"Have you given this man work before?" asks Mr. Tulkinghorn.
"Oh, dear, yes, sir! Work of yours."
"Thinking of more important matters, I forget where you said he lived?"
"Across the lane, sir. In fact, he lodges at a — " Mr. Snagsby makes another bolt, as if the bit of bread and buffer were insurmountable " — at a rag and bottle shop."
"Can you show me the place as I go back?"
"With the greatest pleasure, sir!"
Mr. Snagsby pulls off his sleeves and his grey coat, pulls on his black coat, takes his hat from its peg. "Oh! Here is my little woman!" he says aloud. "My dear, will you be so kind as to tell one of the lads to look after the shop while I step across the lane with Mr. Tulkinghorn? Mrs. Snagsby, sir — I shan't be two minutes, my love!"
Mrs. Snagsby bends to the lawyer, retires behind the counter, peeps at them through the window-blind, goes softly into the back office, refers to the entries in the book still lying open. Is evidently curious.
"You will find that the place is rough, sir," says Mr. Snagsby, walking deferentially in the road and leaving the narrow pavement to the lawyer; "and the party is very rough. But they're a wild lot in general, sir. The advantage of this particular man is that he never wants sleep. He'll go at it right on end if you want him to, as long as ever you like."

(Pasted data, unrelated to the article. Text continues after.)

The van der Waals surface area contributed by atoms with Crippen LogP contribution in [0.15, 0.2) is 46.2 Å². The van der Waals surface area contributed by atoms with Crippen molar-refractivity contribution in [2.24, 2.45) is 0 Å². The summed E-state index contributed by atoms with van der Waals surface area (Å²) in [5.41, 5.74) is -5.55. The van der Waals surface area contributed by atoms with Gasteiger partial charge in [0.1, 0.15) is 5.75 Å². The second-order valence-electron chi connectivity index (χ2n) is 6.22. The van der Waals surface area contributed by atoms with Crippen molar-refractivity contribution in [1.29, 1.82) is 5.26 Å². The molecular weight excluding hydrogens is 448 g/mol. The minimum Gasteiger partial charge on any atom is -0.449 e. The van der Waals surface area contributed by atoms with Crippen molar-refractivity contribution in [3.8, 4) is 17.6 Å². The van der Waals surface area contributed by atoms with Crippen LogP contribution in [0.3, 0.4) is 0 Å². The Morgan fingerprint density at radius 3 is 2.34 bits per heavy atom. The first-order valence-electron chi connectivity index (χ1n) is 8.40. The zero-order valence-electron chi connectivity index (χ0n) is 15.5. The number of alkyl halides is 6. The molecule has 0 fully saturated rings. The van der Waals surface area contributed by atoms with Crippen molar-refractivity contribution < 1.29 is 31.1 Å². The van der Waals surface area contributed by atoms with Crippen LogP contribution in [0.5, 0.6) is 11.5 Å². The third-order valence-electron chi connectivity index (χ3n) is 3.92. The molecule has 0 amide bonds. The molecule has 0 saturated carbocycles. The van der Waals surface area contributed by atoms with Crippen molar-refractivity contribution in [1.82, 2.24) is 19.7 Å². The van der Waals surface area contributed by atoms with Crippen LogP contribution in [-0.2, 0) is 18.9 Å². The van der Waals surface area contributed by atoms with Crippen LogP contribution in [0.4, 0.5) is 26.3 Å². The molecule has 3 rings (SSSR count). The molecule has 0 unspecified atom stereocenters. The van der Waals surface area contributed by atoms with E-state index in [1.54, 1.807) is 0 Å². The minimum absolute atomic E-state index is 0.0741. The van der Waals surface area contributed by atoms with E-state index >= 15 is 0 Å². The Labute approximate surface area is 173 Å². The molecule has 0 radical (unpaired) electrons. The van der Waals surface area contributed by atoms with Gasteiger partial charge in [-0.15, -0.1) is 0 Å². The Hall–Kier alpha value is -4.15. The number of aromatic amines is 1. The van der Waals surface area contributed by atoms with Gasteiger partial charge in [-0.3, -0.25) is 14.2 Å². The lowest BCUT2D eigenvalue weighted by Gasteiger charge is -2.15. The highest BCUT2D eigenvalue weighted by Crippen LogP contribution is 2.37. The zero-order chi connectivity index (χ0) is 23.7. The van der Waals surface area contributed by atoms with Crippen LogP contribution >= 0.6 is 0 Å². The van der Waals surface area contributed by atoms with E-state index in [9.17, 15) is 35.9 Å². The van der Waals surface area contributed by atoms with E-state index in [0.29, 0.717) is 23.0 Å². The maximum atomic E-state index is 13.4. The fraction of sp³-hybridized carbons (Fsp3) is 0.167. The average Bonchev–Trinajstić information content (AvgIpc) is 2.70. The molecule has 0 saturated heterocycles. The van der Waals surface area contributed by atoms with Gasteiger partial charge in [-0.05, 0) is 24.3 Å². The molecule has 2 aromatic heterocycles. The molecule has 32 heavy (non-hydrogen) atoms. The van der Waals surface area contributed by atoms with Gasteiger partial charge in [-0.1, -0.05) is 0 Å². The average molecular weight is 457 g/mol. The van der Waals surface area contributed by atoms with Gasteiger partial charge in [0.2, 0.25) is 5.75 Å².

It is quite dark now, and the gas-lamps have acquired their full effect. Jostling against clerks going to post the day's letters, and against counsel and attorneys going home to dinner, and against plaintiffs and defendants and suitors of all sorts, and against the general crowd, in whose way the forensic wisdom of ages has interposed a million of obstacles to the transaction of the commonest business of life; diving through law and equity, and through that kindred mystery, the street mud, which is made of nobody knows what and collects about us nobody knows whence or how — we only knowing in general that when there is too much of it we find it necessary to shovel it away — the lawyer and the law-stationer come to a rag and bottle shop and general emporium of much disregarded merchandise, lying and being in the shadow of the wall of Lincoln's Inn, and kept, as is announced in paint, to all whom it may concern, by one Krook.